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For those of you who have just heard the news and want a piece of the action, you can reinvent your very own Facebook page by following this guide on TechCrunch.

It’s been a busy week for the social medialets Facebook and Google+, perhaps particularly more so for the former. It’s certainly been a more successful week for Facebook, with the news of it’s features plastered all over TechCrunch and Mashable with little or no mention of G+’s exploits.

One of the more notable additions to the Facebook infrastructure is the Timeline feature, which orders all your Facebook feats in descending chronological order. Facebook themselves have been advertising the new Timeline feature as a way of displaying your entire life on your Facebook page. Although it is theoretically possible to do this on the new Timeline interface, it’s also something that would probably take some time to do, which probably means that not many people will.

Still, Timeline provides an intuitive method of displaying your own Facebook profile and history. Looking at my own Timeline and viewing my history in this way kind of reminds me of when I discover some old school books or pictures and start to reminisce. Of course, this could all be a flash in the pan with the novelty of a new Facebook wearing thin quickly; but given the general reaction to the new feature, I doubt that will be the case.

Other new Facebook features include:

  • You can now [verb] a [noun] – No longer is Facebook stuck to the stoic “like” function. You can now “read” a “book” or “eat” a “sandwich”. Occasionally, you can even “go” to “bed”.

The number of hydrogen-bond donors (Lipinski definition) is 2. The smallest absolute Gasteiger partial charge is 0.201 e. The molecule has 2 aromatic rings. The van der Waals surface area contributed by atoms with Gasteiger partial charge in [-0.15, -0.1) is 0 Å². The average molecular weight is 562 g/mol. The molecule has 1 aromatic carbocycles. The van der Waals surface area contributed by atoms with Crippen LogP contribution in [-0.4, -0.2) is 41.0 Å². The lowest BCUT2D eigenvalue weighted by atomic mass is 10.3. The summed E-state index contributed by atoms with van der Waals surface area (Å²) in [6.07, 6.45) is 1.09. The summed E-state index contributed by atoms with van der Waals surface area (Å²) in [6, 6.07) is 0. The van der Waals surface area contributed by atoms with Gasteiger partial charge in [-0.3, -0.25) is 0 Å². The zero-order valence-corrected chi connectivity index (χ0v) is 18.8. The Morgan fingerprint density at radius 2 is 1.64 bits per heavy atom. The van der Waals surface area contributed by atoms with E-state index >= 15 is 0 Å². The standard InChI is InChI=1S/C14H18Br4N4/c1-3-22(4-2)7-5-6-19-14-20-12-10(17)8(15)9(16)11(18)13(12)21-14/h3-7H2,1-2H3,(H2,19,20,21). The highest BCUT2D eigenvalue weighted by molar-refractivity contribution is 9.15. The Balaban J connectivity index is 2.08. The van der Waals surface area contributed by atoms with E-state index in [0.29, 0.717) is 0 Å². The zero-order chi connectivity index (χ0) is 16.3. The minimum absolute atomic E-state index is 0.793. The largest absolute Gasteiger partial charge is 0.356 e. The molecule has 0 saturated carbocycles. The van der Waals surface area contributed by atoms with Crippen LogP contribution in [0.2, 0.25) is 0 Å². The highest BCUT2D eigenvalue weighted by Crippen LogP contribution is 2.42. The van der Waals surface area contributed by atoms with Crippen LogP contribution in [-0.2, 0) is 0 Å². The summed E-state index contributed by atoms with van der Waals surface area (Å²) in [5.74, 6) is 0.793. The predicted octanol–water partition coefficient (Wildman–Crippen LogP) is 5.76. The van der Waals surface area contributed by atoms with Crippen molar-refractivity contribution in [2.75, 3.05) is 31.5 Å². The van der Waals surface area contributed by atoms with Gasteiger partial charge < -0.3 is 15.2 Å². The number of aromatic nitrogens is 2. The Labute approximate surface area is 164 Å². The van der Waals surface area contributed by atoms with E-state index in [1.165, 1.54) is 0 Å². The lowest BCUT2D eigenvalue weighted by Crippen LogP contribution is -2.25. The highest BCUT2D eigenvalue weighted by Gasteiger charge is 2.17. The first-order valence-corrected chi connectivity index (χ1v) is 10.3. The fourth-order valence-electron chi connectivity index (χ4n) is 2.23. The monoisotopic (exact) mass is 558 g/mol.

• Facebook apps need only ask once – Now when you authorise Facebook apps, they will be able to share information on your feed without having to ask you each time.
  • Trivial stuff slung to the “ticker” – In line with the above point, all content that is deemed unimportant will be fed to the ticker, out of the way of the main news feed containing information people would prefer to see, such as status updates, new photos and so on.
  • Music, movie, news and TV integration – By adding certain apps to your Facebook account (such as Spotify), you can now use them inside of Facebook itself. Every time they update, they get added to the ticker, so that others can view and share the experience.

In response, Google has also announced some new features to it’s own social network platform. The major new feature of which for Google was the Hangout service, which allows for live video conferencing for up to 10 participants; a service that Facebook currently doesn’t offer. Although still in it’s infancy, initial reaction to the product was good with an official showcase with from the Black Eyed Peas.

If Google+ has any chance of surviving Facebook’s new wave, it’s going to have to release it’s self more publicly and more quickly. It has already gone one step to achieving this by making its service a public beta, meaning invites are no longer required.

Which one of the two main Social Media competitors will win the social is yet to be seen, with one pundit suggesting that although Facebook will buck the initial trend, Google+ could make a comeback later. Either way, Facebook has certainly made the brighter start.

Photo courtesy of Facebook.